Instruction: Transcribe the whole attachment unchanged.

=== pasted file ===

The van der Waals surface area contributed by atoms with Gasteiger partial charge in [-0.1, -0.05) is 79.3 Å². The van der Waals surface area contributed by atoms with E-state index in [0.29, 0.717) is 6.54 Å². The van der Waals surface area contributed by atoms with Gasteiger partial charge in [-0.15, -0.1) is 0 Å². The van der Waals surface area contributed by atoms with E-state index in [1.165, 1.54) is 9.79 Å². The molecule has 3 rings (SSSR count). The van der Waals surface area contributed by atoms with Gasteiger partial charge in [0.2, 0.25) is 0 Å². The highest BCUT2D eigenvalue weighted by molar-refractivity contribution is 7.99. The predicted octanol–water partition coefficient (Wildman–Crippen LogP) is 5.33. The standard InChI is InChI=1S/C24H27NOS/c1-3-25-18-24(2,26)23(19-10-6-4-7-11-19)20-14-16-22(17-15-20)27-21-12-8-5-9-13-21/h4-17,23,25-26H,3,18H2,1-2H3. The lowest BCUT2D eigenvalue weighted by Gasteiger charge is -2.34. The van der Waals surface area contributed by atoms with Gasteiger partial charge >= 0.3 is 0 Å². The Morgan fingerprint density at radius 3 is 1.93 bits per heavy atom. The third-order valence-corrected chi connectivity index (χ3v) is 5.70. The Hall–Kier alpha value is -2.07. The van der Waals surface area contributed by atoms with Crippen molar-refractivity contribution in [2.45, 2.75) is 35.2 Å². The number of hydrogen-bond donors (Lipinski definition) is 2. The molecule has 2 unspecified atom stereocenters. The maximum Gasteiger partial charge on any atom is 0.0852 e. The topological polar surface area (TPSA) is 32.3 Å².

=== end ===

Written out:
The van der Waals surface area contributed by atoms with Gasteiger partial charge in [-0.1, -0.05) is 79.3 Å². The van der Waals surface area contributed by atoms with E-state index in [0.29, 0.717) is 6.54 Å². The van der Waals surface area contributed by atoms with Gasteiger partial charge in [-0.15, -0.1) is 0 Å². The van der Waals surface area contributed by atoms with E-state index in [1.165, 1.54) is 9.79 Å². The molecule has 3 rings (SSSR count). The van der Waals surface area contributed by atoms with Gasteiger partial charge in [0.2, 0.25) is 0 Å². The highest BCUT2D eigenvalue weighted by molar-refractivity contribution is 7.99. The predicted octanol–water partition coefficient (Wildman–Crippen LogP) is 5.33. The standard InChI is InChI=1S/C24H27NOS/c1-3-25-18-24(2,26)23(19-10-6-4-7-11-19)20-14-16-22(17-15-20)27-21-12-8-5-9-13-21/h4-17,23,25-26H,3,18H2,1-2H3. The lowest BCUT2D eigenvalue weighted by Gasteiger charge is -2.34. The van der Waals surface area contributed by atoms with Gasteiger partial charge >= 0.3 is 0 Å². The Morgan fingerprint density at radius 3 is 1.93 bits per heavy atom. The third-order valence-corrected chi connectivity index (χ3v) is 5.70. The Hall–Kier alpha value is -2.07. The van der Waals surface area contributed by atoms with Crippen molar-refractivity contribution in [2.45, 2.75) is 35.2 Å². The number of hydrogen-bond donors (Lipinski definition) is 2. The molecule has 2 unspecified atom stereocenters. The maximum Gasteiger partial charge on any atom is 0.0852 e. The topological polar surface area (TPSA) is 32.3 Å².